Attendees at Saturday night’s Actor’s Ball and Awards Program at Hotel Solamar seemed to be in high spirits, even if they weren’t calculating how much entertainment bang they’d gotten for their buck—like I was.
For $99 (down from $129 last year), a five-day festival pass got you unlimited access to feature films, informative industry seminars and parties filled with actors, directors and producers. I put a value of $300-$400 on the five movies, five parties and three in-theater Q&A’s I attended. In comparison, Kozak notes that tickets for just one day of the Sundance Film Festival are $500.
“We’re one of the cheapest regional festivals in the country,” says Kozak.
And most under-appreciated by locals, perhaps. Like Dodgers games at Petco Park, and Raiders at Qualcomm Stadium, there has been quite the dominant Los Angeles presence.
San Diegans could benefit by putting this on their calendars for next year. And as the festival wraps Sunday, here are a few of Saturday’s highlights:
Award Winners. Mira Sorvino won best actress for her role in “Like Dandelion Dust,” and James Van Der Beek got the nod for actors for his work in “Formosa Betrayed.” Chris Morrow and acclaimed sea life artist Wyland won the Filmmakers Award for “One Water.”
Making A Splash. The winning entry for Best Documentary was “American Harmony.” Two representatives of the film jumped into the Hotel Solamar pool on announcement. One happy winner then walked back to his seat, got his dry cell phone and brought it back to the podium to call his mother. (But did she ask if he waited 45 minutes after eating before jumping in?) (SEE PICS HERE)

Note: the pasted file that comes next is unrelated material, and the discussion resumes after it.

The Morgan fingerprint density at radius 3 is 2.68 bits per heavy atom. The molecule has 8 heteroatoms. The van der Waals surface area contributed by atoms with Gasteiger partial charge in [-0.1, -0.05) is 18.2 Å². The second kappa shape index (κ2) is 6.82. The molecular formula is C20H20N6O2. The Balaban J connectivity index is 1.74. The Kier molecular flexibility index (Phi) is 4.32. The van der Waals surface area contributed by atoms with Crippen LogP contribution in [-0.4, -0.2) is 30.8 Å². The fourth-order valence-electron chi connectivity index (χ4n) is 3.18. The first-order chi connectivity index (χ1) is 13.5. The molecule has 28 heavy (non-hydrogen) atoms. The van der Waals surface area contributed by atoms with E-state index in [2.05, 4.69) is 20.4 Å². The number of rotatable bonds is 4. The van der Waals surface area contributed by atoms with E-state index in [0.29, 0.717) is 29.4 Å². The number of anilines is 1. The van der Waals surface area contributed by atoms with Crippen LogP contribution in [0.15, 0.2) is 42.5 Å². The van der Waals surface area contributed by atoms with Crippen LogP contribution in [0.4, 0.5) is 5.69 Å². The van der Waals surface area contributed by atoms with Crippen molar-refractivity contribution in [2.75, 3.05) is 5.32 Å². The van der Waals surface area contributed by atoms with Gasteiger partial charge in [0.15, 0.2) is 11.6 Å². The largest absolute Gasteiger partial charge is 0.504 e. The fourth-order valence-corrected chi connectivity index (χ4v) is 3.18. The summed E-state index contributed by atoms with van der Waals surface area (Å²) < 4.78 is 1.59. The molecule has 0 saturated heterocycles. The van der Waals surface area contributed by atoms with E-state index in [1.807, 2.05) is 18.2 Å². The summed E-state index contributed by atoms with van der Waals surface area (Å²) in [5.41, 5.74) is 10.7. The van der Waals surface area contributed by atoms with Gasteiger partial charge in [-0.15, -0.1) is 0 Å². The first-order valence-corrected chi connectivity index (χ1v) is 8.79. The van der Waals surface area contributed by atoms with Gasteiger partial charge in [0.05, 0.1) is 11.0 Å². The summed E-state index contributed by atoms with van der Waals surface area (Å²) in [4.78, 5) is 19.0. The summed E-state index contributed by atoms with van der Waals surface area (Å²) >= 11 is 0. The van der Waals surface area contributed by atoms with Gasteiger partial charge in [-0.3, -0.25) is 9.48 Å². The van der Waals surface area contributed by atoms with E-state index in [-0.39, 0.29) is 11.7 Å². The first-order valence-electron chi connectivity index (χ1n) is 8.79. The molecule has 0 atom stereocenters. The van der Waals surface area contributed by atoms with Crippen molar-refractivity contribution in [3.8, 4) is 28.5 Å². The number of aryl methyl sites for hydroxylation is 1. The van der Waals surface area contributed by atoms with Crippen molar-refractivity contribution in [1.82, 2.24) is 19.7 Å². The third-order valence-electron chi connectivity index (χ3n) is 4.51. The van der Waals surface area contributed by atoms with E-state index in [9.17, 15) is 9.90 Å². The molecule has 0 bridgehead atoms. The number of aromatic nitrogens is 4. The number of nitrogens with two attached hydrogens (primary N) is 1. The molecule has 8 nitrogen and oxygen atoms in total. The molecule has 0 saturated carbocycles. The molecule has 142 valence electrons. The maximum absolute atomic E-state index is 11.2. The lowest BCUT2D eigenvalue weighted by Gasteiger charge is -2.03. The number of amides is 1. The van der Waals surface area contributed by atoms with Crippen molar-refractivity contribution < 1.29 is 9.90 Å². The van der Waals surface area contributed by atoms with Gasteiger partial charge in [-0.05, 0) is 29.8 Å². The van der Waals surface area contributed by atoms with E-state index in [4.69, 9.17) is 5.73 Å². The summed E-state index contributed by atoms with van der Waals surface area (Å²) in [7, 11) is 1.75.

Killing It. “The Job” won for Best Screenplay. The plot: A down-on-his luck man is hired to kill someone. It’s a black comedy. Sample dialog:
Bubba: “The job is murder.”
Drifter Jim: “Well, every job is tough.”
Bubba: “No, I mean the job is…murder.”
Seminars. San Diegan Heather Back, who is writing a screenplay, went to four industry seminars on Saturday. She reports:
“The seminars on filmmaking and acting were as entertaining as they were informative. Asked to share his industry insight, actor Seymour Cassel says, ‘You don’t have the time. I’ve been doing this for 50 years.’ But he regaled with stories of scaring co-stars, and loosening them up by dumping spaghetti in their laps.
Actor James Van Der Beek urged: ‘If you can imagine anything else in the world other than acting that would make you happy, do that! If you can’t imagine another occupation, then acting is right for you.’
Justin Eugene Evans provided behind-the-camera tips, especially on getting a film financed. Who knew investment in a film is 100 percent tax deductable? Or, that some states rebate filmmakers for working within their borders.”
Still Burning. Jon Kinney was involved with the movie “Beyond Belief: Honeymoon at Burning Man.” For the uninitiated, Burning Man is an annual desert-based, high-art festival of radical self-expression. Burning Man attendees go phantasmagoric with their attire, and Kinney reports that was also the case during the SDFF screening.
Winding Down. There are still more movies being shown on Sunday. A day pass is $39. The Closing Night Wrap Party starts at 9.p.m.at Currant Brasserie.
Ron Donoho is a regular contributor to NBCSandiego.com and a contributing editor to sandiego.com. His Web site (sandiegoDTOWN.com) is dedicated to news, sports, culture, happy hours and all things downtown.